The response of the information technology (IT) community to the aftermath of hurricanes Katrina and Rita seems to fall into one of the following buckets. Either it's "We backup nightly so there's nothing to worry about", or "We have a disaster response plan so we know what to do".
Unfortunately for both of them, when disaster strikes again, they will be scrambling just as the Federal Emergency Management Agency did in New Orleans.
Let's be clear. Nightly backups do not constitute a disaster plan. They are nothing more than a way to recover lost information under some circumstances, and a disaster is not one of those circumstances. You will need equipment to load the backups and a location to house the equipment.
As for the written disaster response or business continuity plan, it is a positive first step toward true disaster readiness, but only a first step. Will your IT staff be able to find the plan following a disaster? Will they be able to communicate with each other? Will they be able to travel to an alternate site? What should they do if they encounter one or more of these difficulties?
Assuming you have a formal disaster response plan, there are three things you need to do achieve readiness - practice, practice and practice. Obviously, you're not going to flood the data center to see how the IT staff reacts to a disaster. Thankfully, there are better and cheaper ways to verify the plan.
Most of us do not think clearly or act calmly when faced with an unexpected emergency. The reaction of your team must become second nature in order to overcome their natural instincts. It's the small disasters that are of greatest concern, such as, a fire in the data center, a broken water pipe or a hazardous materials spill near your facility.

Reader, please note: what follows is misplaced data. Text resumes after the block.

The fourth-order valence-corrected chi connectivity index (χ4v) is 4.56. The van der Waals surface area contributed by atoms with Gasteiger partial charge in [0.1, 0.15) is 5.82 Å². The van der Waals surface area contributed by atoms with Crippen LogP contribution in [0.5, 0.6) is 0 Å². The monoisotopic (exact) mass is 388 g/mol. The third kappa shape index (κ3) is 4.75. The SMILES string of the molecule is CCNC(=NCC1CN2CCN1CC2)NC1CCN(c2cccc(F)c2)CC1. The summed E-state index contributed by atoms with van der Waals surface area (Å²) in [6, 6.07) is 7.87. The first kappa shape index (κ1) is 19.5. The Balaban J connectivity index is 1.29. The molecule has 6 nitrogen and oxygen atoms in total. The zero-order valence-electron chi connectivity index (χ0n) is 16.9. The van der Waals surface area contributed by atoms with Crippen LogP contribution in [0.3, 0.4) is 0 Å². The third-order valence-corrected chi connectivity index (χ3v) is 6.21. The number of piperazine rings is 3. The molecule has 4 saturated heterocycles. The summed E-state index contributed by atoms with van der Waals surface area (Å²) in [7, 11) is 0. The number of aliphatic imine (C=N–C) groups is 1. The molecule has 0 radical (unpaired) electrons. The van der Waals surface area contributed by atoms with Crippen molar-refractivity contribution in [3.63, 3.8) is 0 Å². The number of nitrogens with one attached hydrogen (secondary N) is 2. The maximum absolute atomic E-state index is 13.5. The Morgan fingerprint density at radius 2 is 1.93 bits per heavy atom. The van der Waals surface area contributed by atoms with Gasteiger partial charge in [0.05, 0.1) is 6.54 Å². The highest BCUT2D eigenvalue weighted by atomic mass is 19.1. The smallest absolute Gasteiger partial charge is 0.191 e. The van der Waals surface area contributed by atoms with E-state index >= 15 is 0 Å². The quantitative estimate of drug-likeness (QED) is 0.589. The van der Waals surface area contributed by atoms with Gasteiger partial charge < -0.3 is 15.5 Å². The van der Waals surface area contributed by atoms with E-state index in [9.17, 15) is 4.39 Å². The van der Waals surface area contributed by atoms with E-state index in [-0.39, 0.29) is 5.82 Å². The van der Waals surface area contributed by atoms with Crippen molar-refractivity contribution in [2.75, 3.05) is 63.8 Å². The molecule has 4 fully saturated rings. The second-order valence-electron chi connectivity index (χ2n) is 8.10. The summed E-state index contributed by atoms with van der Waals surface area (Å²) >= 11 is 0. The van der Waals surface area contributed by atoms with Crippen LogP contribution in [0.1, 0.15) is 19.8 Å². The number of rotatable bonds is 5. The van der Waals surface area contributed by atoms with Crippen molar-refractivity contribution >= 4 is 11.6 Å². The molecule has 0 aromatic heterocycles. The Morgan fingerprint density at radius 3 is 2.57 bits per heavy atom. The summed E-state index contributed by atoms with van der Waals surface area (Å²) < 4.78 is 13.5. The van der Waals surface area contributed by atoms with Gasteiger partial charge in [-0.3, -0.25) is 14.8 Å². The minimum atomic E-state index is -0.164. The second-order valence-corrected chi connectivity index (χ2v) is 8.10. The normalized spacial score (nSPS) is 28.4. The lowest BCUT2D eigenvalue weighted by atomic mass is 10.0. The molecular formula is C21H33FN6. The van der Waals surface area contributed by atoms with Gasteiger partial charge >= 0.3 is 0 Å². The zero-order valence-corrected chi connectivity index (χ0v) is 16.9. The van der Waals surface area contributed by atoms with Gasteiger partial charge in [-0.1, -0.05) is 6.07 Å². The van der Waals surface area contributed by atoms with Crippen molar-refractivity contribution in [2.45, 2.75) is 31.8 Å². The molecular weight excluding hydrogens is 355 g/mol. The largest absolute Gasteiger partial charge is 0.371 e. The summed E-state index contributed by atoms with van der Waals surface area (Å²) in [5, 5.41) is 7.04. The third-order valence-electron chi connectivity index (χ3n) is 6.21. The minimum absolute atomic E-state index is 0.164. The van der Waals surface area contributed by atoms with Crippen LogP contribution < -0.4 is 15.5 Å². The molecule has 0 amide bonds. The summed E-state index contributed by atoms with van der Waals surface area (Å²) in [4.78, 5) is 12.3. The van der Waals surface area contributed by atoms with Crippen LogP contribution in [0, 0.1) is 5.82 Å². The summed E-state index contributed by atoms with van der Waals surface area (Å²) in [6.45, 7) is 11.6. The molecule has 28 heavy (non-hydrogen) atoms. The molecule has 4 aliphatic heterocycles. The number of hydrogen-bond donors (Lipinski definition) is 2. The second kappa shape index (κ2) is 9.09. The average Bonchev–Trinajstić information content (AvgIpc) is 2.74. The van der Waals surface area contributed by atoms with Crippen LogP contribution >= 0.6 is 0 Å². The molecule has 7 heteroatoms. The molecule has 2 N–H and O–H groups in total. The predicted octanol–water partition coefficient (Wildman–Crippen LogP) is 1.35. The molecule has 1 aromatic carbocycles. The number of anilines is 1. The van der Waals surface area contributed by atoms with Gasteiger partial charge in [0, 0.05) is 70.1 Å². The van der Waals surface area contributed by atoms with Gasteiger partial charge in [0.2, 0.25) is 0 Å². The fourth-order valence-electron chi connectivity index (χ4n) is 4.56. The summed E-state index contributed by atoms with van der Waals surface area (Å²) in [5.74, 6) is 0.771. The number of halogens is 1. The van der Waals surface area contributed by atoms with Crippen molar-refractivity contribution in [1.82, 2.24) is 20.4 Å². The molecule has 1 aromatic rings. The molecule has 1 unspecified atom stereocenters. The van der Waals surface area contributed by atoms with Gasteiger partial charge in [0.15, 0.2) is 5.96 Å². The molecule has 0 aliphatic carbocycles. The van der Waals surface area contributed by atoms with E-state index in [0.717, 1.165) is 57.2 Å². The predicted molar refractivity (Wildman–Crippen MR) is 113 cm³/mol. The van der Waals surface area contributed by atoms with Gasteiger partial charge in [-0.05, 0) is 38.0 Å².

Full readiness requires a three-pronged approach including tabletop, functional and full-scale verifications. The goal of these efforts is to position your IT team to respond quickly and skillfully to any emergency situation. Let's examine each verification step.
The Tabletop Check
Reserve a big conference room for at least half a day. Gather together everyone with a role in the IT disaster response effort. Provide everyone with a copy of the plan. Define a simple disaster scenario such as a fire in the data center or water damage to the building. (Note: It is usually best to avoid scenarios involving human injury at the outset because such injury always takes priority over system failures.)
Have the team members walk through the scenario and describe what they would do. If they are to call someone, have them place the call and verify the correct contact information.
Appoint someone to capture errors, omissions and changes to the plan.
The Functional Drill
This drill is best done with minimal preparation or advance warning. The team should have completed the tabletop check and the plan should be ready to go.
Inform the IT team of the disaster scenario using whatever communication means has been decided. Have them perform their response functions up to but not including travel to another facility or loading files onto a backup system.